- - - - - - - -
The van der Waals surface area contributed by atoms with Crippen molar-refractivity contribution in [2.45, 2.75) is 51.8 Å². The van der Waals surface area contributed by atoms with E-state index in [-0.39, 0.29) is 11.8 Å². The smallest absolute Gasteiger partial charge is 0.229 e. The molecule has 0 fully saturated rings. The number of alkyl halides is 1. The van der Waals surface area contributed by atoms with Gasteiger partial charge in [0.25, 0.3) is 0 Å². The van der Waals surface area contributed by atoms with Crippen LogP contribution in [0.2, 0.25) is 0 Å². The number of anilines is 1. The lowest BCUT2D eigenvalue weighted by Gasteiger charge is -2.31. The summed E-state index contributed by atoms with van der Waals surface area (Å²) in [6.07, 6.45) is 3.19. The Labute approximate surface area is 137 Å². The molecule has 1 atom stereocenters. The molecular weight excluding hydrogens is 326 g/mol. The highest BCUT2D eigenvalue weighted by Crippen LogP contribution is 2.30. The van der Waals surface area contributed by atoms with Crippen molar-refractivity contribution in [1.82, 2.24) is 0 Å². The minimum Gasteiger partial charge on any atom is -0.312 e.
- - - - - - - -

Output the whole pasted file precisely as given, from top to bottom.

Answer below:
The van der Waals surface area contributed by atoms with Crippen molar-refractivity contribution in [2.45, 2.75) is 51.8 Å². The van der Waals surface area contributed by atoms with E-state index in [-0.39, 0.29) is 11.8 Å². The smallest absolute Gasteiger partial charge is 0.229 e. The molecule has 0 fully saturated rings. The number of alkyl halides is 1. The van der Waals surface area contributed by atoms with Gasteiger partial charge in [0.25, 0.3) is 0 Å². The van der Waals surface area contributed by atoms with Crippen LogP contribution in [0.2, 0.25) is 0 Å². The number of anilines is 1. The lowest BCUT2D eigenvalue weighted by Gasteiger charge is -2.31. The summed E-state index contributed by atoms with van der Waals surface area (Å²) in [6.07, 6.45) is 3.19. The Labute approximate surface area is 137 Å². The molecule has 1 atom stereocenters. The molecular weight excluding hydrogens is 326 g/mol. The highest BCUT2D eigenvalue weighted by Crippen LogP contribution is 2.30. The van der Waals surface area contributed by atoms with Crippen molar-refractivity contribution in [1.82, 2.24) is 0 Å². The minimum Gasteiger partial charge on any atom is -0.312 e.